Wednesday, August 31, 2011

Kokeshi Friends Association Meeting 2

Getting here was the easy part...
After almost two months away from the blog I'm back, but before returning to our Tohoku trip I wanted to briefly recount a meeting of the Tokyo Kokeshi Tomo no Kai (Tokyo Kokeshi Friends Association) that Naoko and I attended on 28 August. Naoko is a member and I am not, but guests are welcome and as the only American in the room I was probably something of a novelty for the club members. Anyway, the meeting took place on the eighth floor of a very nondescript office building on a nondescript street in the Kanda Ward of downtown Tokyo. After exiting the Kanda train station we ate lunch and then gradually got lost, forcing us to call Naoko's sister who went to the club's web site and got us going in the proper direction. Fortunately, we arrived in time. As you may recall I wrote about Naoko's attending the meeting a couple months ago, and she came home with a huge haul of kokeshis so I really had to attend a meeting too. I'm glad I did, and frankly if you are a traditional kokeshi lover then this is the club for you. It is about kokeshis, pure and simple. As we entered the room we paid our fee, received our commemorative kokeshi, and also received a number which was our ticket for the kokeshi drawing. There were a couple hundred used kokeshis that were available sitting on a table in the middle of the room (and a large selection of used kokeshi books), and I must say that the drawing was about the most democratic system of ensuring everyone was happy that could possibly have been devised (I'll explain in a moment). There were also about 20 kokeshis with base prices that were up for bid, all of which were expensive. The hardcore collectors understood their value, whereas they just looked like beat up old kokeshis to me. Ha ha. I'm really not much of a connoisseur I guess. The drawing, though, was where the
We shouldn't have made that left turn at Albuquerque...
 action was, and before the meeting began everyone (about 85 of us) looked closely at the pieces and decided which ones we would get when our turn came up, assuming someone else hadn't already chosen them. After the minutes, during which we learned of the recent deaths of a couple of kokeshi craftsmen, the drawing began. As I said, it was really fair: Each person would get two chances  to pick kokeshis after their number was drawn. The first time around you could pick one kokeshi or book, and then after everyone got their turn the second round began, at which time you could pick two kokeshis or books. Each one had a little colored dot on its head which corresponded to a price ranging from 500-3,000 yen. 500 yen kokeshis had yellow dots and were the most abundant, with green representing 1,000 yen, red 1,500, and so forth. During the first round Naoko's number was picked at about the 40th position, and she found a nice grabbed a couple of Takobozu, a kokeshi of the Yajiro type from Aizu-Wakamatsu in Fukushima Prefecture. They have surprised, big eyes and blue and red stripes, making them particularly striking. When my number came up the two pieces I was interested were still there, and I picked a beautiful medium-sized Owani kokeshi, which is a branch of the Tsugaru kokeshi family. The second time around Naoko discovered a nice Tsugaru crafted by a master named Mr. Akira Kon whom she had met up in Kuroishi during our big summer trip. On my second round I serendipitously found found a beautiful Yajiro type by Mr. Sato, our friend from Gunma -- what good luck! After everyone had their second chance the floor was opened and you could purchase whatever you wanted, kokeshis or books. Like a horde of locusts in a rice field the kokeshi collectors descended upon the tables and pretty much snatched up everything. I mean why not? After all, most of the kokeshis were only 500 or 1,000 yen. The expensive ones were also bid on, most of which sold. Naoko and I also each bought a book, even though I have recently been thinning our home library and stating that I'll never buy another book, ever. Books on kokeshis, however, seem to have been exempted from this stern proclamation... Oh, we also got an event poster for this weekend's Naruko Kokeshi Festival at Naruko Onsen in northern Miyagi Prefecture (which we are attending, typhoon or no typhoon). I'll have to have that framed soon.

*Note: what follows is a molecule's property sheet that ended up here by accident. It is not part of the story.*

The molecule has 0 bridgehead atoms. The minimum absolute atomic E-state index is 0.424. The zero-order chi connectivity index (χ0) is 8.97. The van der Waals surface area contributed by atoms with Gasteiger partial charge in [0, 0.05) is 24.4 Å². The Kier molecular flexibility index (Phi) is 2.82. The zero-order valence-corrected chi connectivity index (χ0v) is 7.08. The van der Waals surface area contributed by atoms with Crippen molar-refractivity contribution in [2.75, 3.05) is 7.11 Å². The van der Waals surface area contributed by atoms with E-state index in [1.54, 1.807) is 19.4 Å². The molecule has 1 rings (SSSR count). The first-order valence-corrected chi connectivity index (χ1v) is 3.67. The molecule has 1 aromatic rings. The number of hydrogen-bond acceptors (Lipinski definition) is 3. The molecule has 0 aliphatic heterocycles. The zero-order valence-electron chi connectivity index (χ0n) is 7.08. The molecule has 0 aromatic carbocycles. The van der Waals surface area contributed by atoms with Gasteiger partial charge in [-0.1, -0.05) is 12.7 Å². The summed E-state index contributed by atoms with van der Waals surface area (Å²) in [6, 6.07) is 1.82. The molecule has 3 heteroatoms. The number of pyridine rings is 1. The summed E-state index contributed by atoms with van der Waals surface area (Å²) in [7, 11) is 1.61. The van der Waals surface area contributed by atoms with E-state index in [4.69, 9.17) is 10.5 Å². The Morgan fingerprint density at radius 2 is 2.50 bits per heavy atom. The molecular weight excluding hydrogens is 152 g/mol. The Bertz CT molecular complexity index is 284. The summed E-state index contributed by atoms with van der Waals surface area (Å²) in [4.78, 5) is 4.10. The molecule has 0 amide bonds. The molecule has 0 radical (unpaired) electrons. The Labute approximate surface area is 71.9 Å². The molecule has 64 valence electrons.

Pre-drawing kokeshi scoping.
Of course we had a great time seeing and purchasing some kokeshis, but I have to say that what made the meeting a real delight was meeting the club members, a couple of whom I had met before, but most of whom were new. Honestly, kokeshi collectors are really such a pleasant group of people, and I look forward to seeing them again at a future gathering. Overall, yet another successful kokeshi adventure!

I got the one in the right foreground during the first round. I liked the unusually realistic face.  
Kokeshis up for drawing. Note the colored stickers on each head representing the price.
Naoko got the Takobozu in the middle. 
This face is one of the reasons why I love kokeshis. 
The books were quite popular too.
Naoko wanted the fat one in the center, but it was claimed before her number was drawn. 
A very Kijiyama kokeshi by the recently deceased master Mr. Hideichi Sato. 
This is all that remained after the buying frenzy.